Master materials are no different from regular materials. You don’t even have to name it as a ‘Master’, but that does come in handy if you have to wade through lots of MICs and Materials later to find it. You will, however, need to add in your parameters. There are a few ways to set up parameters: one easy way is to right click on a node, and then select convert to parameter. Be sure to name it, so that when you edit your MIC later you know exactly what you’re altering. This also helps prevent you from accidentally changing values on multiple nodes that have the same name, especially if you leave them all as ‘None’. The Parameter “Group” name dictates where in the MIC window your parameter is located. It’s useful to set group names on large and complex materials, but it’s not necessarily needed on smaller ones. MIC LightTut 3 The other way to add parameters is to learn the hotkeys for adding nodes. It makes workflow be just a little bit faster, and makes changing materials quickly be easier. Some (not not all) hotkeys include:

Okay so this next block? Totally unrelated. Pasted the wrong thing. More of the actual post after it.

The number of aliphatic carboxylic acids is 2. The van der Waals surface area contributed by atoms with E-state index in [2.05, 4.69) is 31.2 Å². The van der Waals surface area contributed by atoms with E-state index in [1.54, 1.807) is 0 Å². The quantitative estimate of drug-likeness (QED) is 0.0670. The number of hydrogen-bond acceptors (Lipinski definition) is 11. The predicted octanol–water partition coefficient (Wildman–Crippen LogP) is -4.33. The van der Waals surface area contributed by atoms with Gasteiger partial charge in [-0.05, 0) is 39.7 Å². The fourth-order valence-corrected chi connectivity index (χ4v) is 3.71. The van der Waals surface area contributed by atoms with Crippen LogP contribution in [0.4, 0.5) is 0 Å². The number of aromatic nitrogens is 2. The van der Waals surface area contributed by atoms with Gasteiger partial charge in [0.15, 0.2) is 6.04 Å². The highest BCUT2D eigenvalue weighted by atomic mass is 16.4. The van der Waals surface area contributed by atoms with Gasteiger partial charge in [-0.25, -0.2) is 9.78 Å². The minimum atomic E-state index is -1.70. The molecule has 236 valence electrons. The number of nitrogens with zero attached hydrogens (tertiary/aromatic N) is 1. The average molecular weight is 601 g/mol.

• 3 + leftclick = constant 3 vector (used for color changes, etc, and shown above)
  • v + leftclick = parameterized 3 vector (for quick color changes in MICs)
  • 1 + leftclick = constant 1 vector
  • S + leftclick = parameterized 1 vector
  • T + lefclick = Texture sample
  • L + leftclick = Lerp node
  • A + leftclick = Add (math) node
  • M + leftclick = Multiply node
  • U+ leftclick = Texture coordinate
  • C + leftclick = Mask (R/G)

It’s worth noting that not every node can be parameterized on its own. Texture coordinates, which control texture tiling, are one such examples, but there are ways to isolate numbers and make those values editable. It just takes a bit of setup.

“How complex can my master material be?”